Due to financial constraints and raising a family, I also had to stop riding for several years. Like you, I also find that riding is a complete break from everyday family/work stress because in the saddle I am so concentrated on every little movement that I couldn't possibly think of anything else!

At our age, what we lack in quickness to learn and the daringness of our younger years, we more than make up in patience and comprehension. We can now better comprehend the physics of riding and better pick up on the nuances of what is going on with our horse, what he is expressing, how to better apply the aids with different degrees, etc. Riding as an older adult is not any worse than riding when we were younger; it's just a bit different.

Enjoy!
Thank you. Exactly, you have to be so focused on the riding that you can't fit anything else in your brain. I love it. Usually its like "when's my work due...how many hours will it take to finish...what do I need to plan for my daughter's homeschool work...what activities do my kids have afterschool today...what will I make for dinner...do I need to go to the grocery store...". So nice to have only one thing going on upstairs when I am riding.

Ha, I don't think I thought about aids ever when I rode as a child, apart from how do I go faster.

I find one thing I am better about as an adult rider, in retrospect, is that I won't tolerate poor instruction or horses that are not good for beginners. As a child, I probably would have accepted anything. Now I have the knowledge of what it is like to have shattered confidence in terms of horses/riding, I don't want to go back there. I have ridden at three other lesson places in addition to my current one, and given each a decent try with 5 to 15 lessons to allow for people/horses/the weather just having an off day, and I appreciate that I am confident enough to have said that "nope this is not for me". I am also forever grateful that I found my current place and instructor as I have not once in a lesson here felt an inkling of the fear coming back, even on days when my pretty placid lesson horse has a fresh or spooky day, but I am obviously learning and being "pushed" enough to progress.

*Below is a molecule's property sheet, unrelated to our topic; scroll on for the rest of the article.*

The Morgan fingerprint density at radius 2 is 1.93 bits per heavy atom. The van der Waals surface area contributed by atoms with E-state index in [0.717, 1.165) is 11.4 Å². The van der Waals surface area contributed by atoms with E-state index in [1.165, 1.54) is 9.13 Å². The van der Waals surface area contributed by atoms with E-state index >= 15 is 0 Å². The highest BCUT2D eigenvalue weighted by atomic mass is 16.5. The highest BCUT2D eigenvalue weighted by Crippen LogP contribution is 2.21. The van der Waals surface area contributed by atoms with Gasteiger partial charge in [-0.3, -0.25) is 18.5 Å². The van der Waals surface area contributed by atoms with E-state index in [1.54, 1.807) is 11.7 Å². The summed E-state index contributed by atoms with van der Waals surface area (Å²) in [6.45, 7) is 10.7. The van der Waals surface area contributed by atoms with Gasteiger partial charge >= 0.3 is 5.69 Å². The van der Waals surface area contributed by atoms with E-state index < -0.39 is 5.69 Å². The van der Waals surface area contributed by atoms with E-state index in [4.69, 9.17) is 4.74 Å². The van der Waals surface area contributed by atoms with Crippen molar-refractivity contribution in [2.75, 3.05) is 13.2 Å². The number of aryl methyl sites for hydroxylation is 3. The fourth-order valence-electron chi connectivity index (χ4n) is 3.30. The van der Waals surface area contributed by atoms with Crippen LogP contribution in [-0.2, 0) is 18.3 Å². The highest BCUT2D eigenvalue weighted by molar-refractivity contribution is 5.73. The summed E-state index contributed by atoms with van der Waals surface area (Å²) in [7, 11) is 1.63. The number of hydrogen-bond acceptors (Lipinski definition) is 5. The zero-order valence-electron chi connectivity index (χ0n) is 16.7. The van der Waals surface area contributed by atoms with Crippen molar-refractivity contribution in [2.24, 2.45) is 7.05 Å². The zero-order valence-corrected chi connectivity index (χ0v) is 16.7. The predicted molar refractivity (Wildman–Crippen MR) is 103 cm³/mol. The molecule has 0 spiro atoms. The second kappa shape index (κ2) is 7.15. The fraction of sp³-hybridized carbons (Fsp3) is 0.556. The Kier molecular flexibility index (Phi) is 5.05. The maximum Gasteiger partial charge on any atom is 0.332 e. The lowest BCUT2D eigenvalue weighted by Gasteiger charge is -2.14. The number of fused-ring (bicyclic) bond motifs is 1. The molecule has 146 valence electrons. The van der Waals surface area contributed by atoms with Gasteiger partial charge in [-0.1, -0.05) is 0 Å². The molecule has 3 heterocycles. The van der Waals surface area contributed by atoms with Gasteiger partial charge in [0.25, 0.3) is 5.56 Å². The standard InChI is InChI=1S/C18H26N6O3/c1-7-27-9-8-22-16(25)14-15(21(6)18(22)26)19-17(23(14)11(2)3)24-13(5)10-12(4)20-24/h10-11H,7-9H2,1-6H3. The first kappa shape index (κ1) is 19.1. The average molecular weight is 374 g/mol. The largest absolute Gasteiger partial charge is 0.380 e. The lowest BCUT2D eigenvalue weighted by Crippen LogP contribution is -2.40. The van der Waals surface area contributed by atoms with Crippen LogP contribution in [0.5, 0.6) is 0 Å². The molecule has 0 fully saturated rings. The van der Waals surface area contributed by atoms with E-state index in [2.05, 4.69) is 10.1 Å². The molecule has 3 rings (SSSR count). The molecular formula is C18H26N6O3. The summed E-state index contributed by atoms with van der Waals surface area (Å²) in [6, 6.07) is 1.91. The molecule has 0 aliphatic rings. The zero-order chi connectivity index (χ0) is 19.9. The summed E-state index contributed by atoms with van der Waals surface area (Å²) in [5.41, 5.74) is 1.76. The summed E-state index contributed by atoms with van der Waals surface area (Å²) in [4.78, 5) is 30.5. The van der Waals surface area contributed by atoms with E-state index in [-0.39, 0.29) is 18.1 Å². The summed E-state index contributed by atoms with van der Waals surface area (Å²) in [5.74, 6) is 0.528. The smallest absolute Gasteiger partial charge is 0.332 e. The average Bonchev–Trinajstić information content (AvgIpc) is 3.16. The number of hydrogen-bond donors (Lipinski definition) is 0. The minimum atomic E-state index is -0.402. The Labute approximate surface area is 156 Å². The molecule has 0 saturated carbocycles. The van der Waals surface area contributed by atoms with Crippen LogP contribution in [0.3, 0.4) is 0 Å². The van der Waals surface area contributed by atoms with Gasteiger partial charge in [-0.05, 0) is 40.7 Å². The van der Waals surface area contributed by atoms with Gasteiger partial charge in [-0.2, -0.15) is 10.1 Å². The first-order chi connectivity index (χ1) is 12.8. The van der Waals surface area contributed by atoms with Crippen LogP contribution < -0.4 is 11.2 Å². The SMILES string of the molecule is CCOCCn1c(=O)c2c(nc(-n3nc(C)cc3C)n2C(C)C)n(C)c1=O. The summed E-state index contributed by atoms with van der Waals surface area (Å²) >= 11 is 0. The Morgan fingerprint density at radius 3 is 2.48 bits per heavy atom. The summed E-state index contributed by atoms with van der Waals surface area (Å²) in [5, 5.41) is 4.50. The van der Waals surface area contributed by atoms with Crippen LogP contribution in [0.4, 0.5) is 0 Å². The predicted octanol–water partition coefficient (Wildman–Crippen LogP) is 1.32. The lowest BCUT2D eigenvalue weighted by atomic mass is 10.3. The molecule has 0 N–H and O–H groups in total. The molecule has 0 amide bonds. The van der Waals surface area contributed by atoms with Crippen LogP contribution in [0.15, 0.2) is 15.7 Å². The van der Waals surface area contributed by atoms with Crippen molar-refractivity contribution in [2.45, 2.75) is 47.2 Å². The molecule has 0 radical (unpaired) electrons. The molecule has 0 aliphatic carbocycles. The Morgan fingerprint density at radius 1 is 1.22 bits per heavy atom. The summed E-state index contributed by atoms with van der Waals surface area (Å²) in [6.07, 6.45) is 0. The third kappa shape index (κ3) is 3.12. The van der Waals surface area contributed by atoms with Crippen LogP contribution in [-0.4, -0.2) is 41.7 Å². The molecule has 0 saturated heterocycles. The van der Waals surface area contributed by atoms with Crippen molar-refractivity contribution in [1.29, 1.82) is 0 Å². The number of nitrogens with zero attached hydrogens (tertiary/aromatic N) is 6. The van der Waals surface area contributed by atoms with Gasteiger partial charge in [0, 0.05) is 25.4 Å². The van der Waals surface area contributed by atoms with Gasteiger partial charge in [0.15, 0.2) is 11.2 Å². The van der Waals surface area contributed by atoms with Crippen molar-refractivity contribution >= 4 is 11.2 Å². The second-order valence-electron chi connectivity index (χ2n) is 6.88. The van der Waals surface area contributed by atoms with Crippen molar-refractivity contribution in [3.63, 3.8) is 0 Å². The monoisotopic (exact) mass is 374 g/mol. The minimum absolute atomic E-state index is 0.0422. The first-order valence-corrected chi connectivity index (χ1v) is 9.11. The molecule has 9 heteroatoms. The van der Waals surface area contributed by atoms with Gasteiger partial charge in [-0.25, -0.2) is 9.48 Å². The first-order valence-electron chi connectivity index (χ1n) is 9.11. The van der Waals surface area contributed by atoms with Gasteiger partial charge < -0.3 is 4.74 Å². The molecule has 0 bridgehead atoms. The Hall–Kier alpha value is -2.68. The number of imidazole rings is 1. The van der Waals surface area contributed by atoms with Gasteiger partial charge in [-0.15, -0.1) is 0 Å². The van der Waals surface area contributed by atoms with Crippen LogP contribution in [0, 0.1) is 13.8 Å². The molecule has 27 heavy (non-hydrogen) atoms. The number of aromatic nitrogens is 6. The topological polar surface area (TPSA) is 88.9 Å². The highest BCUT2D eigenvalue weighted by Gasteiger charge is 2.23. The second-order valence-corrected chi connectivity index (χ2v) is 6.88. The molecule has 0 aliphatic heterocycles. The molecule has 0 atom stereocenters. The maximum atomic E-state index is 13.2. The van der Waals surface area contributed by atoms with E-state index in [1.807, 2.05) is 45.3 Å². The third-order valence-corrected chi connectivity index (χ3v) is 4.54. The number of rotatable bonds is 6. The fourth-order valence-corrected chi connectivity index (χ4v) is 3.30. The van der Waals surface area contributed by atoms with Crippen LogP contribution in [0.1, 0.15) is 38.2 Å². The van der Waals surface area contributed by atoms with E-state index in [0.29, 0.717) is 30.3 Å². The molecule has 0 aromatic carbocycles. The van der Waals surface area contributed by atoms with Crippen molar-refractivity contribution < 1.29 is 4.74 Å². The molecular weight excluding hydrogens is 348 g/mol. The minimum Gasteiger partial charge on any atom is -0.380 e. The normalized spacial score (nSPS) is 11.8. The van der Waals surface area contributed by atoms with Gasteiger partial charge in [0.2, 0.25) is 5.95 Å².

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Discussion Starter · #18 ·
Finally I remembered I had a good horse and needed to use him before he got too old to ride at all! So my confidence improved until about 4 years ago when one of my sister's horses bucked me off at the start of a trail ride. I switched horses with her and finished the ride--dirty, bloody and with a terrible headache. Again I had to remind myself that my horse has never done anything like that so I'm ok riding him but find myself not wanting to ride any other horse. My guy is 26 this month and in good health but I know he won't live forever. So last summer I bought myself another horse who is currently at the trainer's for a tune up prior to riding season. I have ridden him on the trail as have many others now and he's been very good. But it will take a few more rides I think before I can feel the same confidence returning.

So anyway, you're certainly not alone. Riding is an ongoing process I think and we learn as we go.